Small acts of love and affection were most certainly taken for granted before the pandemic hit in 2020: No one ever thought that we would be denied dinner dates and hugs for a year and a half.
With rising vaccination rates in Montreal allowing for the return of some in-person activities, many students are once again embracing their loved ones and exploring new relationships. COVID-19 anxieties still linger, however. How have love and relationships changed in this new transitional context?
Stephanie Munn, U2 Arts, definitely thinks things are different. In an interview with The McGill Tribune, Munn explained how her expressions of love have changed to make up for lost time.
“I think I’ve added physical touch [to my expressions of love],” Munn said. “I was lacking it for so long, that now pretty much anytime I see one of my friends, it’s always a hug.”
Munn’s not the only one placing newfound importance on the physical aspects of relationships. Sabrina Vidal, U1 Arts, took the chance to express her physical affection with her friends as soon as she could.
“During the summer, after we got vaccinated, with my friends, we would just be so physical with each other,” Vidal said. “[We were] holding each other’s hands, hugging, sitting on each other’s laps, holding each other.”
Pandemic loneliness has also played a significant role in people’s desire for physical affection. While it might be assumed that increased vaccinations would prompt a rise in hook-up culture, yet many still prefer more tender expressions of intimacy. Kristiaan van den Hoeve, U2 Arts, for example, recalled having a hook-up-turned-cuddling session.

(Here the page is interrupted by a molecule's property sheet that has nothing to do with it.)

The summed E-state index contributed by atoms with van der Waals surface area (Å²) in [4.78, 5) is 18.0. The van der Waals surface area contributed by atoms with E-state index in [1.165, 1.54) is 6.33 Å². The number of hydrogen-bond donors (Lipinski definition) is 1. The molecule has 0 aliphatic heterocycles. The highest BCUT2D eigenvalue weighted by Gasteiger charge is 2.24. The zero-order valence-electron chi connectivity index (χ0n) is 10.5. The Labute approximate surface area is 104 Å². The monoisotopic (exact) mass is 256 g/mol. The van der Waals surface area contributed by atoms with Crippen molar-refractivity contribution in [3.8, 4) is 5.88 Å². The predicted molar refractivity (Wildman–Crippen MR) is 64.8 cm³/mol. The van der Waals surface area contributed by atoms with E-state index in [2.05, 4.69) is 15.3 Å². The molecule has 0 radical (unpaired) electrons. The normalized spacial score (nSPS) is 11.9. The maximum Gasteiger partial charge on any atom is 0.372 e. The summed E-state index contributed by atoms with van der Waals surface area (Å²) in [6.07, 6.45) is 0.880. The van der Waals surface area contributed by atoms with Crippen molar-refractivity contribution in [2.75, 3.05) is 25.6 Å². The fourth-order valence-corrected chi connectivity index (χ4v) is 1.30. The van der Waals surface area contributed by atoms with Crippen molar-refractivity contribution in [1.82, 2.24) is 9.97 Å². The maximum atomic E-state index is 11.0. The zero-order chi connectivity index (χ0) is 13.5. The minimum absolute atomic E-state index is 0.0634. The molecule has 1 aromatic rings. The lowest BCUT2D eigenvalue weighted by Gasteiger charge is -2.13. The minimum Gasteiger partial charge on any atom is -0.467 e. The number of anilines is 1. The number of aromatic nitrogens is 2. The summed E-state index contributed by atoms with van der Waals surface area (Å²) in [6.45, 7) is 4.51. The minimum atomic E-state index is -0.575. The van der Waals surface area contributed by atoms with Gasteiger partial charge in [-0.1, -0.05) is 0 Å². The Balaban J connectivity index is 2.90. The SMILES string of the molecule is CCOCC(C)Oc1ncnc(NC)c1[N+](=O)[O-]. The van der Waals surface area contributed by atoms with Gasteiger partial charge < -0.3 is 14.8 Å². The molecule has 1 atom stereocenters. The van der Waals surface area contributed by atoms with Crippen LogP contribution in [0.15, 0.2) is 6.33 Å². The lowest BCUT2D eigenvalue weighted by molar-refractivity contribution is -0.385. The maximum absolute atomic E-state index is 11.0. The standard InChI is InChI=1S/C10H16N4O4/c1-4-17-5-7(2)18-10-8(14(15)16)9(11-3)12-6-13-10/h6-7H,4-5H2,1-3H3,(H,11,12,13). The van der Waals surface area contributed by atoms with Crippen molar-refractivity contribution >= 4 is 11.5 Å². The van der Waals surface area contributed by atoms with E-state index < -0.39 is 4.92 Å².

“One time, I invited this guy over to my house, and we literally just ended up cuddling, and that was it,” Hoeve said.
Although many are rediscovering the importance of physical touch as they reunite with loved ones, the pandemic has nonetheless left its mark on relationships. Munn looks forward to meeting new people on campus as the vaccination rates among the McGill community continue to increase. However, many are still skeptical of widening their social circles. Vidal likes to keep her social circle intimate because she feels more comfortable when she knows where her friends have been.
Not only has the pandemic encouraged people to express their love through their bodies, but it has also influenced people to reevaluate their love lives and seek out more long-term relationships.
“Relationships are actually going to be more intimate and more focussed on inherent values and priorities,” said Felicia Gisondi, founder of Sex and Self, a McGill non-profit organization that provides resources for a comprehensive and well-rounded sexual education. “Because people have been in isolation for so long, they’re really seeking out those intimate relationships and they’re being punctual about it.”
On the other hand, Gisondi also believes that some will return to the casual dating scene.
“It’s very individualistic depending on what your experience was like during the pandemic,” Gisondi said.
Gisondi appreciated the rise in virtual sexual relationships––such as sexting or phone sex––over the pandemic, and hopes that it will continue.
“It’s been really beautiful to have a hybrid approach,” Gisondi said. “We’re not 100 per cent there yet, so definitely integrating safety precautions and discussing vaccine passports with your partner [is important].”
It’s fair to say that an event as impactful as a pandemic is bound to change aspects of our lives—with love and relationships being an integral part of them.Although the pandemic separated many couples, or drastically changed their relationships, it also served as an awakening for many people to reassess how they express their love for others. Vidal believes that this learning experience will lead to fulfilling connections.
“Now, when we look for a partner or any sort of relationship, it’s gonna be people that we value and who we know will value us for what we care about,” Vidal said.